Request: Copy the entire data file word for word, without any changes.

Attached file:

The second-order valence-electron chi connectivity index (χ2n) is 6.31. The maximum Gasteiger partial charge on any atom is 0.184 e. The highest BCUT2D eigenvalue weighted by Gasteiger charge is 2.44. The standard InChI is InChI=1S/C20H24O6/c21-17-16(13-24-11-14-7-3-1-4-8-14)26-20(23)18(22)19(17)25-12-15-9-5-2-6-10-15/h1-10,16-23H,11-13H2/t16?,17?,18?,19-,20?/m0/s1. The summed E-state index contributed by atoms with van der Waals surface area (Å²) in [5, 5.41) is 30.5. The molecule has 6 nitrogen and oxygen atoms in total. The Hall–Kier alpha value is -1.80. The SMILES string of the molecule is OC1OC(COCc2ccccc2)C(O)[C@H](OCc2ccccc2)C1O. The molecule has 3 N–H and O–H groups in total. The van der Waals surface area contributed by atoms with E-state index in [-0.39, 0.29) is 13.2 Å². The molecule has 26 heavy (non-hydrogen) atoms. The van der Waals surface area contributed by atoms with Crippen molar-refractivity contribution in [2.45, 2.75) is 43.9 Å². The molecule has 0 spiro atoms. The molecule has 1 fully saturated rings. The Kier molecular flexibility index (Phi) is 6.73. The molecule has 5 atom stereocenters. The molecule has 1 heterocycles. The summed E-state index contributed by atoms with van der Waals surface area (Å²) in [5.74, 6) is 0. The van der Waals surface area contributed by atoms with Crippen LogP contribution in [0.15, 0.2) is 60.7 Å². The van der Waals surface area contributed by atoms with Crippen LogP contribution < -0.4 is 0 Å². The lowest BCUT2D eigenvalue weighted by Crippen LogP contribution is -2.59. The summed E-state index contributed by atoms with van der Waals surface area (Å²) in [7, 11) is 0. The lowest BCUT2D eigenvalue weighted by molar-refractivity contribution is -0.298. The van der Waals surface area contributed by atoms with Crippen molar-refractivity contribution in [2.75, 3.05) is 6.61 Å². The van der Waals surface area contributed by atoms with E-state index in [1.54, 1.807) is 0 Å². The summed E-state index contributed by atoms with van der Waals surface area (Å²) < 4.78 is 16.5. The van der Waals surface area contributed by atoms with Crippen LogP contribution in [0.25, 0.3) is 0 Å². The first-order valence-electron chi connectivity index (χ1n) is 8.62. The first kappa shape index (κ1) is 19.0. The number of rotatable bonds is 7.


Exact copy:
The second-order valence-electron chi connectivity index (χ2n) is 6.31. The maximum Gasteiger partial charge on any atom is 0.184 e. The highest BCUT2D eigenvalue weighted by Gasteiger charge is 2.44. The standard InChI is InChI=1S/C20H24O6/c21-17-16(13-24-11-14-7-3-1-4-8-14)26-20(23)18(22)19(17)25-12-15-9-5-2-6-10-15/h1-10,16-23H,11-13H2/t16?,17?,18?,19-,20?/m0/s1. The summed E-state index contributed by atoms with van der Waals surface area (Å²) in [5, 5.41) is 30.5. The molecule has 6 nitrogen and oxygen atoms in total. The Hall–Kier alpha value is -1.80. The SMILES string of the molecule is OC1OC(COCc2ccccc2)C(O)[C@H](OCc2ccccc2)C1O. The molecule has 3 N–H and O–H groups in total. The van der Waals surface area contributed by atoms with E-state index in [-0.39, 0.29) is 13.2 Å². The molecule has 26 heavy (non-hydrogen) atoms. The van der Waals surface area contributed by atoms with Crippen molar-refractivity contribution in [2.45, 2.75) is 43.9 Å². The molecule has 0 spiro atoms. The molecule has 1 fully saturated rings. The Kier molecular flexibility index (Phi) is 6.73. The molecule has 5 atom stereocenters. The molecule has 1 heterocycles. The summed E-state index contributed by atoms with van der Waals surface area (Å²) in [5.74, 6) is 0. The van der Waals surface area contributed by atoms with Crippen LogP contribution in [0.15, 0.2) is 60.7 Å². The van der Waals surface area contributed by atoms with Crippen LogP contribution < -0.4 is 0 Å². The lowest BCUT2D eigenvalue weighted by Crippen LogP contribution is -2.59. The summed E-state index contributed by atoms with van der Waals surface area (Å²) in [7, 11) is 0. The lowest BCUT2D eigenvalue weighted by molar-refractivity contribution is -0.298. The van der Waals surface area contributed by atoms with Crippen molar-refractivity contribution in [2.75, 3.05) is 6.61 Å². The van der Waals surface area contributed by atoms with E-state index in [1.54, 1.807) is 0 Å². The summed E-state index contributed by atoms with van der Waals surface area (Å²) < 4.78 is 16.5. The van der Waals surface area contributed by atoms with Crippen LogP contribution in [0.25, 0.3) is 0 Å². The first-order valence-electron chi connectivity index (χ1n) is 8.62. The first kappa shape index (κ1) is 19.0. The number of rotatable bonds is 7.